After it we have to decide whether the point of intersection belongs to the solid hy the help of inside function. The colour of the pixel can be calculated from the normal vector of the horder at the point of intersection and a light direction [7, 15]. This modified z buffer algorithm can Le used for Honlinear half spaces as welL e.g. sphere, cylinder, hyperholoid, torus.


1. R~R"I'HILL, R. K: Surfaces in Computer Aided Geometric Design, l"orth Holland, 198:3.

2. BAYSE, J. W-GILCHRIST, J. E.: GMSolid: Interactive Modeling for Design and Anah-,.i- of Solids. IEEE Computer Graphics and Applications. VoL 2. March. 1982. - 3. CARDEI'AS. A. F.: Data Base Management Systems, Allyn and Bacon, Boston, 1979.

4. E!'\cAR!'\AcAo. J.: File Structures and Data Bases for CAD. North Holland, Amsterdam.


5. E:-;cAR!'\AcAo. J.: Computer Aided Design, ~lodeling, Systems, Engineering. CAD Systems.

Lecture :\"otes in Computer Science. Springer-Verlag Darmstadt. Berlin. 1980.

6. E!'\cARI'ACAo. J.-SCHLECHTE!,\DAHL. E. G.: Computer Aided Design. Springer-Verlag.

Berlin, Heidelberg, New York, Tokyo. 1983.

7. FOLEY, J. D.-VA!,\ DA~L A.: Fundamentals of Interactive Computer Graphics. Adisoll- Weslev Pub!. Co. New York, 1982.

8. HILLYARD, R.: The Built Group of Solid Modelers. IEEE Computer Graphics and Applica- tions. Vo!. 7. ::Yfarch. 1987.

9 JACKI!'\S. C. L.-TAI'DWTo, S. L.: Octrees and their Use in Representing 3D Objects.

Computer Graphics F Image Processing. Vo!. 14. ]'\0 5, 1980.

10. KUAY. Y. K: Worldview: An Integrated Geometric Modeling/Drafting System. IEEE Computer Graphics and Applications. Vo!. 7. February, 1987.

11. KARO:\"E!'\, 0.: Geometric Mine Modeling: Modeling of Three-Dimensional Objects Based on Incomplete Information, Acta Polytechnica Scandinavica. Helsinki, 1985.

12. LEE, Y. C.-Fu, K. S.: Machine Understanding of CSG: Extraction and Unification of Manufacturing Features. IEEE Computer Graphics and Applications. Vo!. 7. J auuary.


13. MAI'TYLA, M.-SULO!,\EI', R.: GWB: A Solid Modeler with Euler Operators. IEEE Com- puter Graphics and Applications, Vo!. 2, March, 1982.

1,1. MmAl'TE, A.- WEI!'\GARTER. N.: The Radial Sweep Algorithm for Constructing Tri- angulated Irregular Networks. IEEE Computer Graphics and Applications. Vo!. 2.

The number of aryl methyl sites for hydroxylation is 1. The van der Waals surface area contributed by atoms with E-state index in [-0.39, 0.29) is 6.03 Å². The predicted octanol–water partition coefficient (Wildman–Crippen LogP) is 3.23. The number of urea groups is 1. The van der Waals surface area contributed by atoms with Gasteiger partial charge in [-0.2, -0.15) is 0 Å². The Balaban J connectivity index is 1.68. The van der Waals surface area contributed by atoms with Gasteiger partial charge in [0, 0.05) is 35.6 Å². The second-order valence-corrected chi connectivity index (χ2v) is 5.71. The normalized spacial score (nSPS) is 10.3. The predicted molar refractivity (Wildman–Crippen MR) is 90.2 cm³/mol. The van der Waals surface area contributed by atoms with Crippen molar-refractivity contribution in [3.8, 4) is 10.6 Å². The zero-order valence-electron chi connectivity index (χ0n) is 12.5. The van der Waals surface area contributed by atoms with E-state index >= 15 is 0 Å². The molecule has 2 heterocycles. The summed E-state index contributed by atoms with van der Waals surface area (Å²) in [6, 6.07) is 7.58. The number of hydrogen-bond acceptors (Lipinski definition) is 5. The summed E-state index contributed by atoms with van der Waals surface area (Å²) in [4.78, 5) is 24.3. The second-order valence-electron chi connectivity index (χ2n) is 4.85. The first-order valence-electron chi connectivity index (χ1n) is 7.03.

May, 1982.


152 Z. SIKI

15. l'iEWM.,I.:N, W. M.-SPROULL, R. F.: Principles of Interactivi Computer Graphics, :\Ic- Graw-Hill Inc, New York, 1979.

16. REQ"CICHA, A. A. G.-VOELCKER, H. E.: Solid Modeling: A Historical Summary and Contemporary Assessment, IEEE Computer Graphics and Applications, Vol. 2, March.


17. REQUICHA, A. A. G.: Representation for Rigid Solids: Theory, }Iethods and System, AC\I Computing Surveys, Vol. 12, December, 1980.

18. S.UfET, H.-WEBBER, R. E.: Hierarchial Data Structures and Algorithms for Computer Graphics Part J, IEEE Computer Graphics and Applications, Vol. 8, May, 1988.

19. SA:MET, H.-WEBBER, R. E.: Hierarchial Data Structures and Algorithms for Computer Graphics Part IL IEEE Computer Graphics and Applications, Vol. 8, July. 1988.

::'0. SEGAL, M.-SEQLI:N. C. H.: Partitioning Polyhedral Objects into Nonintersecting Parts, IEEE Computer Graphics and Applications, Vol. 8, January, 1988.

21. TILOVE, R. B.: Set Member Classification: A Unified Approach to Geometric Intersection Problems, IEEE Transactions on Computers, Vol. C·29, No 10. 1980.

22. TILOVE, R. B.-REQrrCH.A, A. A. G.: Closure of Eoolean Operations on Geometric Enti- ties, Computer Aided Design, Vol. 12, No 5, 1980.

23. TrR:NER, J. U.: Accurate Solid yrodeling Using Polyhedral Approximations, IEEE Com- puter Graphics and Applications, Vol. 8, :\lay. 1988.

24. ,VOODWARK. J. R.: Eliminating Redundant Primith'es from Set-Theoretic Solid ylodels by a Consideration of Constituents. IEEE Computer Graphics and Applications, Vo!.

8. }Iay. 1988.

Zoltall SIKI H-1521, Budapest





Kapcsolódó témák :